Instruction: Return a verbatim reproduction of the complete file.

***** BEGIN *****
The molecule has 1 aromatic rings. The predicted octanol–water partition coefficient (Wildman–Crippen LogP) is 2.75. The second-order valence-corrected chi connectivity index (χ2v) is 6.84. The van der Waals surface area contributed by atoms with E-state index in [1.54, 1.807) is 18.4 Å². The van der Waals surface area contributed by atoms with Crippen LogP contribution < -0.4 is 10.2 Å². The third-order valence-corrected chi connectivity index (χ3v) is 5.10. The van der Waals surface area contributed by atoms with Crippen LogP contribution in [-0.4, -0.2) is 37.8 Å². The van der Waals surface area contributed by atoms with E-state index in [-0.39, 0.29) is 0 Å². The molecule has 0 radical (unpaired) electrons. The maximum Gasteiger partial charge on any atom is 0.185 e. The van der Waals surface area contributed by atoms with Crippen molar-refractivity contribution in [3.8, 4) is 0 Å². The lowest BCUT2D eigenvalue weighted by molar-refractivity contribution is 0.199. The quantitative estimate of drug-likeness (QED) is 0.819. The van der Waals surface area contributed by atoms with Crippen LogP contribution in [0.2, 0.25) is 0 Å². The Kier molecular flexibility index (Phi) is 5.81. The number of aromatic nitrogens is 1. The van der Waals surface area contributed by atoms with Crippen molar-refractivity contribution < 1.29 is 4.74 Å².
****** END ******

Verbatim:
The molecule has 1 aromatic rings. The predicted octanol–water partition coefficient (Wildman–Crippen LogP) is 2.75. The second-order valence-corrected chi connectivity index (χ2v) is 6.84. The van der Waals surface area contributed by atoms with E-state index in [1.54, 1.807) is 18.4 Å². The van der Waals surface area contributed by atoms with Crippen LogP contribution < -0.4 is 10.2 Å². The third-order valence-corrected chi connectivity index (χ3v) is 5.10. The van der Waals surface area contributed by atoms with Crippen LogP contribution in [-0.4, -0.2) is 37.8 Å². The van der Waals surface area contributed by atoms with E-state index in [-0.39, 0.29) is 0 Å². The molecule has 0 radical (unpaired) electrons. The maximum Gasteiger partial charge on any atom is 0.185 e. The van der Waals surface area contributed by atoms with Crippen molar-refractivity contribution in [3.8, 4) is 0 Å². The lowest BCUT2D eigenvalue weighted by molar-refractivity contribution is 0.199. The quantitative estimate of drug-likeness (QED) is 0.819. The van der Waals surface area contributed by atoms with Crippen LogP contribution in [0.2, 0.25) is 0 Å². The Kier molecular flexibility index (Phi) is 5.81. The number of aromatic nitrogens is 1. The van der Waals surface area contributed by atoms with Crippen molar-refractivity contribution < 1.29 is 4.74 Å².